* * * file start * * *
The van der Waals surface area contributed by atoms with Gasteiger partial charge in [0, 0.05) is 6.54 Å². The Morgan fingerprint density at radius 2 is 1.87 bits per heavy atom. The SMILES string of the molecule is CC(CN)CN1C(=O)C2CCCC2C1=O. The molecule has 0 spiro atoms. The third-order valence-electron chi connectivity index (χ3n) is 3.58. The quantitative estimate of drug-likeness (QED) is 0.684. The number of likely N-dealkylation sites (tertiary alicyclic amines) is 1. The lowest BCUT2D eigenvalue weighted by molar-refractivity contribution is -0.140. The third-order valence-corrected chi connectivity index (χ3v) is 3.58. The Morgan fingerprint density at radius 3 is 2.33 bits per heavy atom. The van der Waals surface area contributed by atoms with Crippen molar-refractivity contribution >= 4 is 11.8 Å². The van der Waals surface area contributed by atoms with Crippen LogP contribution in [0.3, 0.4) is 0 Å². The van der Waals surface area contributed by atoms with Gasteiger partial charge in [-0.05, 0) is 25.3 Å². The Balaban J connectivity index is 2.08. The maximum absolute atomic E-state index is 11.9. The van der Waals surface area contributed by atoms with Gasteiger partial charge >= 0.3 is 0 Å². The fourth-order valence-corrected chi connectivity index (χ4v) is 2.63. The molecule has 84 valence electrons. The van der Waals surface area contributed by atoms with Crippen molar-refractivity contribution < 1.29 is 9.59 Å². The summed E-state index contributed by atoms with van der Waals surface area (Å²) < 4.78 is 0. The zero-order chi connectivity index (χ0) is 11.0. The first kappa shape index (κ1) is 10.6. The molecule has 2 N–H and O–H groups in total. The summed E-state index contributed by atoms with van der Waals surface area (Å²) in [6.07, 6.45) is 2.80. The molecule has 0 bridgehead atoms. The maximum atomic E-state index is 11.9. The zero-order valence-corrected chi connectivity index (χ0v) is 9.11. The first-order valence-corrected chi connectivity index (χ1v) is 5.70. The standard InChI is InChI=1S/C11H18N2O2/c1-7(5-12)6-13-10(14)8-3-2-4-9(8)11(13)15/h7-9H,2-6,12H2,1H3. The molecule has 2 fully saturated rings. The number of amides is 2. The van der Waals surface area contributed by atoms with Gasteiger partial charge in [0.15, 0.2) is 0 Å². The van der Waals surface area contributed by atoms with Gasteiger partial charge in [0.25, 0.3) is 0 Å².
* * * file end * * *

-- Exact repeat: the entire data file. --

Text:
The van der Waals surface area contributed by atoms with Gasteiger partial charge in [0, 0.05) is 6.54 Å². The Morgan fingerprint density at radius 2 is 1.87 bits per heavy atom. The SMILES string of the molecule is CC(CN)CN1C(=O)C2CCCC2C1=O. The molecule has 0 spiro atoms. The third-order valence-electron chi connectivity index (χ3n) is 3.58. The quantitative estimate of drug-likeness (QED) is 0.684. The number of likely N-dealkylation sites (tertiary alicyclic amines) is 1. The lowest BCUT2D eigenvalue weighted by molar-refractivity contribution is -0.140. The third-order valence-corrected chi connectivity index (χ3v) is 3.58. The Morgan fingerprint density at radius 3 is 2.33 bits per heavy atom. The van der Waals surface area contributed by atoms with Crippen molar-refractivity contribution >= 4 is 11.8 Å². The van der Waals surface area contributed by atoms with Crippen LogP contribution in [0.3, 0.4) is 0 Å². The van der Waals surface area contributed by atoms with Gasteiger partial charge in [-0.05, 0) is 25.3 Å². The Balaban J connectivity index is 2.08. The maximum absolute atomic E-state index is 11.9. The van der Waals surface area contributed by atoms with Gasteiger partial charge >= 0.3 is 0 Å². The fourth-order valence-corrected chi connectivity index (χ4v) is 2.63. The molecule has 84 valence electrons. The van der Waals surface area contributed by atoms with Crippen molar-refractivity contribution < 1.29 is 9.59 Å². The summed E-state index contributed by atoms with van der Waals surface area (Å²) < 4.78 is 0. The zero-order chi connectivity index (χ0) is 11.0. The first kappa shape index (κ1) is 10.6. The molecule has 2 N–H and O–H groups in total. The summed E-state index contributed by atoms with van der Waals surface area (Å²) in [6.07, 6.45) is 2.80. The molecule has 0 bridgehead atoms. The maximum atomic E-state index is 11.9. The zero-order valence-corrected chi connectivity index (χ0v) is 9.11. The first-order valence-corrected chi connectivity index (χ1v) is 5.70. The standard InChI is InChI=1S/C11H18N2O2/c1-7(5-12)6-13-10(14)8-3-2-4-9(8)11(13)15/h7-9H,2-6,12H2,1H3. The molecule has 2 fully saturated rings. The number of amides is 2. The van der Waals surface area contributed by atoms with Gasteiger partial charge in [0.15, 0.2) is 0 Å². The van der Waals surface area contributed by atoms with Gasteiger partial charge in [0.25, 0.3) is 0 Å².